North Stonington — At an hour and a half long, it was a service full of music, happy memories, and even laughter.
A week to the day since the two young boys' murders, it seemed as if the whole town had pressed determinedly into the Second Baptist Church on Route 184 — the parking lot full, cars lined bumper to bumper along the side of the road, seats packed 10 to a pew and walls clustered with those who could only stand.
There was no mention of the grisly circumstances — that Debra Denison, 47, had shot and killed her 2-year-old and 6-month-old grandsons in a parked car near the Lake of Isles boat launch on the night of Feb. 26 before taking her own life.
What happened seven days ago had no place among the goofy photos and chrysanthemums bright with the promise of spring, the country tunes performed by relatives, the uplifting words from psalms and scripture — about biblical figures who'd lost their children for some greater purpose — and affirmations of faith and strength in the face of the unspeakable.
The family had made it clear, the Rev. Kurt Carlson told those in attendance: Today was to be a celebration these lives, however short.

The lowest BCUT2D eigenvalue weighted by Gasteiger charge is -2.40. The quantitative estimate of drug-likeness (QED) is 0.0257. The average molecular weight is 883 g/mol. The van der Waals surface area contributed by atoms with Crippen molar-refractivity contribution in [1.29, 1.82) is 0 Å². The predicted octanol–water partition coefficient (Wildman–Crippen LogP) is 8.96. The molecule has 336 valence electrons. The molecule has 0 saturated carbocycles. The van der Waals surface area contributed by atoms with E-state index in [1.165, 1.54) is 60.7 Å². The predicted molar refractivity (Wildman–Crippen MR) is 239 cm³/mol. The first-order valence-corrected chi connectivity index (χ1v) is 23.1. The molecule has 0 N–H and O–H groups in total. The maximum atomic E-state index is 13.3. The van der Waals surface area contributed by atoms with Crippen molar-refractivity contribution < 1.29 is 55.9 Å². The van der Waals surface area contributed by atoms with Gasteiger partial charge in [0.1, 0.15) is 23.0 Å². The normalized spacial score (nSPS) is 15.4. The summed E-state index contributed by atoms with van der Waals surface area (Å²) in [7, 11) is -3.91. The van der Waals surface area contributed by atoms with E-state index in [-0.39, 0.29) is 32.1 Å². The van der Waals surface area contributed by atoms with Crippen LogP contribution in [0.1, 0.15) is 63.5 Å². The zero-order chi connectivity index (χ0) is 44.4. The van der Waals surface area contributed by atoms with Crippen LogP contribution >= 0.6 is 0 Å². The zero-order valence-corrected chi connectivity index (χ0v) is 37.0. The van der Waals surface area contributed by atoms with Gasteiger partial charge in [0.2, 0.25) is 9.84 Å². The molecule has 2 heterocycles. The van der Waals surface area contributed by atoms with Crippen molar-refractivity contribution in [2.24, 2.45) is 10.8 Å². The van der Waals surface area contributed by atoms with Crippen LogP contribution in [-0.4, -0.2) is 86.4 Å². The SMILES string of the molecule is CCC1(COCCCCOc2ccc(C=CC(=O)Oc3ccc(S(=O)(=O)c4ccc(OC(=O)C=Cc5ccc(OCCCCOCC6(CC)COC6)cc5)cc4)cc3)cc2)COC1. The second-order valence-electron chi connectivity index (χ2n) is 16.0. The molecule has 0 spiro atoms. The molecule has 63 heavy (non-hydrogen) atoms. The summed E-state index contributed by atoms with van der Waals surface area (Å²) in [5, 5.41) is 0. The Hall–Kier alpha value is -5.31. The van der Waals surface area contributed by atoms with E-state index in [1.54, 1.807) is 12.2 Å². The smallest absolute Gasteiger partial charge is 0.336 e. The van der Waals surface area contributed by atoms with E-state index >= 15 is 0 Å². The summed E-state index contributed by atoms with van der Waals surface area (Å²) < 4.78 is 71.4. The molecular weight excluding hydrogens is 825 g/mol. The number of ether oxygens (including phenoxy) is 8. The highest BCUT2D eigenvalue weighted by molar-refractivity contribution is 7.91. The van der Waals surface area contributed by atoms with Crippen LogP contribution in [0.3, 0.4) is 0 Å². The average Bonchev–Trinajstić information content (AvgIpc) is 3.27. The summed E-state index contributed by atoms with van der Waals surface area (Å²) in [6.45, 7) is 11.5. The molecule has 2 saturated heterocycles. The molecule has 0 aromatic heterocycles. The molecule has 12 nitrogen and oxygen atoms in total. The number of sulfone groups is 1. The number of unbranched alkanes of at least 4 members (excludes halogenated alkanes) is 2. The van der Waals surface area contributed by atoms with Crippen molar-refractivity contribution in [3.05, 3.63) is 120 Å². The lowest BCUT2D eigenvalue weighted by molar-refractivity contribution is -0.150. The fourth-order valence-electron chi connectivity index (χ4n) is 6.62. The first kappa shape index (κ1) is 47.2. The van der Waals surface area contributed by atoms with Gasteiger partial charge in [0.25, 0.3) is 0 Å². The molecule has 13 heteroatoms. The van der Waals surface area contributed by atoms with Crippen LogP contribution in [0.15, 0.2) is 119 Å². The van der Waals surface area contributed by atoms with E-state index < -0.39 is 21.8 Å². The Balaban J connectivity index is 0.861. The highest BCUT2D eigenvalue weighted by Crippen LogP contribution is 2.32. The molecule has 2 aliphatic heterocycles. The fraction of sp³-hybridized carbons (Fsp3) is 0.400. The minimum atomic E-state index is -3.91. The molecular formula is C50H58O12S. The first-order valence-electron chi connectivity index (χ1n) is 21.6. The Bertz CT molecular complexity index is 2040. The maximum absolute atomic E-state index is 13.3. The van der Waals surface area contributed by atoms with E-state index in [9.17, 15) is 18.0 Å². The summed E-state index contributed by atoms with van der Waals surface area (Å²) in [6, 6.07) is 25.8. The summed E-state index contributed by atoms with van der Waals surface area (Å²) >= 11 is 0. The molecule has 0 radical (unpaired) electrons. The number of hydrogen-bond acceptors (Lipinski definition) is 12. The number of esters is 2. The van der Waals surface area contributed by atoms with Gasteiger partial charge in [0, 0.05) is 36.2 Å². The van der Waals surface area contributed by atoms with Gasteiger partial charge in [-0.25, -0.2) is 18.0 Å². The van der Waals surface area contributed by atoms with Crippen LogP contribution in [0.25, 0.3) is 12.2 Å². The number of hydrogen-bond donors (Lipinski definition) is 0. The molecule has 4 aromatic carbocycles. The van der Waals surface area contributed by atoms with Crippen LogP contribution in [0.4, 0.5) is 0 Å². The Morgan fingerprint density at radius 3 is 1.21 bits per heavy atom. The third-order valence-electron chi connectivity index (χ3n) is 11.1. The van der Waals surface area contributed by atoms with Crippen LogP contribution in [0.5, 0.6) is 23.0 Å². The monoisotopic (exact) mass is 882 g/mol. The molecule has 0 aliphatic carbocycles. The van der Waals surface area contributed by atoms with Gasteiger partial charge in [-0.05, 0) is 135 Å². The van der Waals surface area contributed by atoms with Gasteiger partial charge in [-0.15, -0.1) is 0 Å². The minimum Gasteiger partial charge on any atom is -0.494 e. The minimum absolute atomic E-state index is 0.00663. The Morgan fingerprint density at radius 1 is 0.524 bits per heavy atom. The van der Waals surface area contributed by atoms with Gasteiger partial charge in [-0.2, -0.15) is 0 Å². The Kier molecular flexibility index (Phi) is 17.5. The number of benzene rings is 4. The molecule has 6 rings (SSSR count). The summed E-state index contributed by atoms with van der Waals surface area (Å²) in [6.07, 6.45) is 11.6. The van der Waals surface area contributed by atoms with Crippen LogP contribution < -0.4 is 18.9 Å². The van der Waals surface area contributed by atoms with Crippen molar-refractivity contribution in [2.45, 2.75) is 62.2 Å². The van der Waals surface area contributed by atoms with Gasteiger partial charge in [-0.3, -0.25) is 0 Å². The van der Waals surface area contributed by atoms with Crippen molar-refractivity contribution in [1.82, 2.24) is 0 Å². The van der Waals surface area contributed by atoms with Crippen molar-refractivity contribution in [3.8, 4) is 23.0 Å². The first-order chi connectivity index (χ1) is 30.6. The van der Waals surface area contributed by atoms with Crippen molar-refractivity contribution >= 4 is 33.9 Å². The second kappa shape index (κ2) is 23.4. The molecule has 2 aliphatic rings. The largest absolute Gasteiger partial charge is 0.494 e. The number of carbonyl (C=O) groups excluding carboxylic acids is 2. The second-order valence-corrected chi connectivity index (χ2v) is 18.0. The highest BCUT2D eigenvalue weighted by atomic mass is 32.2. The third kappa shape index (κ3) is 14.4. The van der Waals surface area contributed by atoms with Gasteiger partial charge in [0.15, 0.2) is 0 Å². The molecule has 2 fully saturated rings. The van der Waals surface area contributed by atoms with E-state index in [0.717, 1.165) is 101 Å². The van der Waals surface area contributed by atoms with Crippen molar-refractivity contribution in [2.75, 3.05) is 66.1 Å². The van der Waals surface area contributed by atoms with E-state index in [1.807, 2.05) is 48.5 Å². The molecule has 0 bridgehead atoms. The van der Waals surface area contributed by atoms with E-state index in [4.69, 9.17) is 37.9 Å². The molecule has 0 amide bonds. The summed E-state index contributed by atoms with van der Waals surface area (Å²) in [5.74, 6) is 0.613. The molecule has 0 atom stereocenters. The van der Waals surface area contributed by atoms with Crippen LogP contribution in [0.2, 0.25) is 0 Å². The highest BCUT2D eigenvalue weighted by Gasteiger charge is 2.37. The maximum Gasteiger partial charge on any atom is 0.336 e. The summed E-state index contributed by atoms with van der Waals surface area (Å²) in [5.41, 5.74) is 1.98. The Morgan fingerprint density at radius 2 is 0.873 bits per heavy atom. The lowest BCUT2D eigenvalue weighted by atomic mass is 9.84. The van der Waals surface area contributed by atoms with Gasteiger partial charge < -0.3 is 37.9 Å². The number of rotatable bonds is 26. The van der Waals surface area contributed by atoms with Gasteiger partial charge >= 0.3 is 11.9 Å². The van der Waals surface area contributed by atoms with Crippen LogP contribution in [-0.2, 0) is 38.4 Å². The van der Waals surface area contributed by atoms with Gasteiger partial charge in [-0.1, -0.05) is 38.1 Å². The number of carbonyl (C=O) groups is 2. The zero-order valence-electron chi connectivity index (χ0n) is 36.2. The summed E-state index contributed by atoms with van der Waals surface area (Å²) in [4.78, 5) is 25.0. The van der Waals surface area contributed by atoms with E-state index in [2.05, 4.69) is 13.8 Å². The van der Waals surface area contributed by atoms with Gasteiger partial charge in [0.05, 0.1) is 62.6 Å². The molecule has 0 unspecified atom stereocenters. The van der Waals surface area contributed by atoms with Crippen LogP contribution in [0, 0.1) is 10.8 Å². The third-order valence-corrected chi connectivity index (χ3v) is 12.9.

A revolving slideshow of what could have been anyone's baby album was projected at the front of the church — a newborn swaddled in pastel blankets, five chubby fingers reaching toward the lens, parents Brenda and Jeremy Perry beaming with pride, an infant holding a bottle or sucking a pacifier, short and silent clips of bath time or play time. One son in dad's too-big sunglasses. Neither child ever quite old enough to be without arm rolls and round, rosy cheeks.
Brenda Perry had recorded a Reba McEntire karaoke cover to play: "Six pounds and nine ounces lookin' up at me, like I have all the answers."
In a soft voice from the front row sometime afterward, she thanked those gathered for not looking at her and her husband funny when they smiled, when expectations perhaps dictated that they should be crying instead.
Alton and Ashton Perry died a week ago at their grandmother's hand, but the parents, their relatives and friends, and two ministers insisted: There is plenty to smile about. Their short time, they said, was a blessing, a gift.